Viparita Virabhadrasana (Reverse Warrior)
Your body opens up in the Reverse Warrior Pose. It’s mostly used as a switch between positions in a Vinyasa Flow pose, so it’s easy to forget it as a stand-alone position. In this posture, take good care of your hands. If you’re keeping the position for a long time, you should glance to the floor behind you or to the left instead.
Relax and Take a Deep Breath.
Reverse Warrior will open the side body dramatically when holding for a few seconds, releasing stress in the muscular tissue across the ribs and preparing for a truly free, deeper breath.
Baddha Virabhadrasana / Humble Warrior
Unlike many other warrior positions that open you up to the outside world, some forward bent variants encourage you to concentrate inwards. It is a deep hip and shoulder opener on a physical basis, and it is a nice warm-up for Lizard Pose and Hanumanasana / Splits Pose.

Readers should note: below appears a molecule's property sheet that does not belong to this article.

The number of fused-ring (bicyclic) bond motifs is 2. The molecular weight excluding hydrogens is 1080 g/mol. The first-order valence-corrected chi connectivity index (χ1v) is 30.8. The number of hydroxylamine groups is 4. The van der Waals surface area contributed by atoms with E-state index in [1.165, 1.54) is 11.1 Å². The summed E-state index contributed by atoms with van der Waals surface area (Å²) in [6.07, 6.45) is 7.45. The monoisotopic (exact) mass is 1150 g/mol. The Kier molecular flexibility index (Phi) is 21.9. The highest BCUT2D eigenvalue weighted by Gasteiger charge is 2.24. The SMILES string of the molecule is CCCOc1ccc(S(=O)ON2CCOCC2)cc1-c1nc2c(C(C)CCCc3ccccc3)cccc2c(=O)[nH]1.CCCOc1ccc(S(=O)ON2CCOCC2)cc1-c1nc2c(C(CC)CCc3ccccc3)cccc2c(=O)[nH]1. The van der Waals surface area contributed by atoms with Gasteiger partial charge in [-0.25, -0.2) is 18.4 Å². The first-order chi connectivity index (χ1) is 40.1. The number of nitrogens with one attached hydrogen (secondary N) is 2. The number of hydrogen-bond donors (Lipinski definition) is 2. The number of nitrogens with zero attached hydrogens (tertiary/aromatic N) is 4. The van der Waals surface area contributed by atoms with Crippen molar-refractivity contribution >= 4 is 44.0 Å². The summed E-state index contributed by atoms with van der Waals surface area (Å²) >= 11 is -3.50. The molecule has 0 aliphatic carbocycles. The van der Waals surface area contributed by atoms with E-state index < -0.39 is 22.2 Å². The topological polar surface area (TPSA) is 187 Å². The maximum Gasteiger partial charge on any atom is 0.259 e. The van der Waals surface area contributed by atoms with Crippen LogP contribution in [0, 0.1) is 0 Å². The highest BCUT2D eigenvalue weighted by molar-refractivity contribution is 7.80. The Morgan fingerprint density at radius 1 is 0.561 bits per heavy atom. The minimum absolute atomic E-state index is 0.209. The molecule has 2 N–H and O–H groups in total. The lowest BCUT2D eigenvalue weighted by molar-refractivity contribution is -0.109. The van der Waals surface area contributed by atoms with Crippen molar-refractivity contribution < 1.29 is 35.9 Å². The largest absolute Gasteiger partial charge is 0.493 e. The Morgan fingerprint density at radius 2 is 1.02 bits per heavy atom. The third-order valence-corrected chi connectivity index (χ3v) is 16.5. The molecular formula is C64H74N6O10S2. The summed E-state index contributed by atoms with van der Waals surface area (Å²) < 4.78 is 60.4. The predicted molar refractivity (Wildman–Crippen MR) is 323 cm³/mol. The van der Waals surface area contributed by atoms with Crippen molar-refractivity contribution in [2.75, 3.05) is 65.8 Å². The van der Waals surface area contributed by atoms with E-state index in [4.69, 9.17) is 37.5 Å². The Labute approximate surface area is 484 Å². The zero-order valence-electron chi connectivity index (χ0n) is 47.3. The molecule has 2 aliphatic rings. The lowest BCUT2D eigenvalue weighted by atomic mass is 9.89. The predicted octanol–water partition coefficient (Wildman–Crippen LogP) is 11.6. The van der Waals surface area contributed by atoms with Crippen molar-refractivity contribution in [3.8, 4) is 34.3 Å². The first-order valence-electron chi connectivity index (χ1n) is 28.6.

- Stretches the lungs, chest, back, throat, belly, and groynes (psoas).
- Strengthens the shoulders and ribs, as well as the back muscles.
- Thighs, calves, and knees are strengthened and stretched.
In the End, Beginner’s Advice
Beginners have a propensity to tip the pelvis forward when they bend the whole front knee into the posture, which causes the coccyx to duck-tail and pressure the lower back. Raise the pubic area toward the navel and lengthen the tail toward the surface when performing stage 2 of the asana. Begin to raise and descend as you bend your leg, leaving the top rim of the pelvis parallel to the surface.
Overall, it is the best yoga asana that not only helps you tone your overall posture but also fills you with a lot of motivation and inspiration to achieve your goals and fulfil your dreams.